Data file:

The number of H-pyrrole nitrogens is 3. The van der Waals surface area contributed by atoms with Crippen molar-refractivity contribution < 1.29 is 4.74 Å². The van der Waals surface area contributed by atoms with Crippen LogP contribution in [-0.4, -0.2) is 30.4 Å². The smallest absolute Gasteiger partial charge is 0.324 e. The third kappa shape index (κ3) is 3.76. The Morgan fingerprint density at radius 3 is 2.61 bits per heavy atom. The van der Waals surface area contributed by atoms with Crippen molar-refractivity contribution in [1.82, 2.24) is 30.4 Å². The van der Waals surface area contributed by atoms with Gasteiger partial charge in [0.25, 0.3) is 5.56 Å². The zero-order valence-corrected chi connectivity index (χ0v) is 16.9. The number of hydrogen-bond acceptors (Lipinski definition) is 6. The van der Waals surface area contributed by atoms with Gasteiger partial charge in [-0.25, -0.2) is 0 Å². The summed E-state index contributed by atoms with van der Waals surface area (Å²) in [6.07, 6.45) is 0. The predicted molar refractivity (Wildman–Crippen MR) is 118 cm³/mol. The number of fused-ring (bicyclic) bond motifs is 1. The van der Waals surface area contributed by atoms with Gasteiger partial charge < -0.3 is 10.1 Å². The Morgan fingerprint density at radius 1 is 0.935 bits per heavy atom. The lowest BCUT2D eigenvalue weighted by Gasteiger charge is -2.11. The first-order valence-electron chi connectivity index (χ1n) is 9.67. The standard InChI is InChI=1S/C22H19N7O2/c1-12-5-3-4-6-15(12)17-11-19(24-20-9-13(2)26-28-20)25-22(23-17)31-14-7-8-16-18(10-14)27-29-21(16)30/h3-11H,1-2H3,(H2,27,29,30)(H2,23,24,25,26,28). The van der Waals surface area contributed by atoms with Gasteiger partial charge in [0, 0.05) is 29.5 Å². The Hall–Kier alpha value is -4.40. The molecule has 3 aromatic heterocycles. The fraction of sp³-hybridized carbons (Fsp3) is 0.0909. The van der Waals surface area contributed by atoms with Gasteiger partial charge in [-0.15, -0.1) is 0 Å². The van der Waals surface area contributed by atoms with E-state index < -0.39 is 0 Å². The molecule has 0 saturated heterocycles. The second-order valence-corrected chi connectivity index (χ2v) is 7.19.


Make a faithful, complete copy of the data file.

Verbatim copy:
The number of H-pyrrole nitrogens is 3. The van der Waals surface area contributed by atoms with Crippen molar-refractivity contribution < 1.29 is 4.74 Å². The van der Waals surface area contributed by atoms with Crippen LogP contribution in [-0.4, -0.2) is 30.4 Å². The smallest absolute Gasteiger partial charge is 0.324 e. The third kappa shape index (κ3) is 3.76. The Morgan fingerprint density at radius 3 is 2.61 bits per heavy atom. The van der Waals surface area contributed by atoms with Crippen molar-refractivity contribution in [1.82, 2.24) is 30.4 Å². The van der Waals surface area contributed by atoms with Gasteiger partial charge in [0.25, 0.3) is 5.56 Å². The zero-order valence-corrected chi connectivity index (χ0v) is 16.9. The number of hydrogen-bond acceptors (Lipinski definition) is 6. The van der Waals surface area contributed by atoms with Gasteiger partial charge in [-0.25, -0.2) is 0 Å². The summed E-state index contributed by atoms with van der Waals surface area (Å²) in [6.07, 6.45) is 0. The predicted molar refractivity (Wildman–Crippen MR) is 118 cm³/mol. The number of fused-ring (bicyclic) bond motifs is 1. The van der Waals surface area contributed by atoms with Gasteiger partial charge < -0.3 is 10.1 Å². The Morgan fingerprint density at radius 1 is 0.935 bits per heavy atom. The lowest BCUT2D eigenvalue weighted by Gasteiger charge is -2.11. The first-order valence-electron chi connectivity index (χ1n) is 9.67. The standard InChI is InChI=1S/C22H19N7O2/c1-12-5-3-4-6-15(12)17-11-19(24-20-9-13(2)26-28-20)25-22(23-17)31-14-7-8-16-18(10-14)27-29-21(16)30/h3-11H,1-2H3,(H2,27,29,30)(H2,23,24,25,26,28). The van der Waals surface area contributed by atoms with Gasteiger partial charge in [0, 0.05) is 29.5 Å². The Hall–Kier alpha value is -4.40. The molecule has 3 aromatic heterocycles. The fraction of sp³-hybridized carbons (Fsp3) is 0.0909. The van der Waals surface area contributed by atoms with Gasteiger partial charge in [-0.15, -0.1) is 0 Å². The van der Waals surface area contributed by atoms with E-state index < -0.39 is 0 Å². The molecule has 0 saturated heterocycles. The second-order valence-corrected chi connectivity index (χ2v) is 7.19.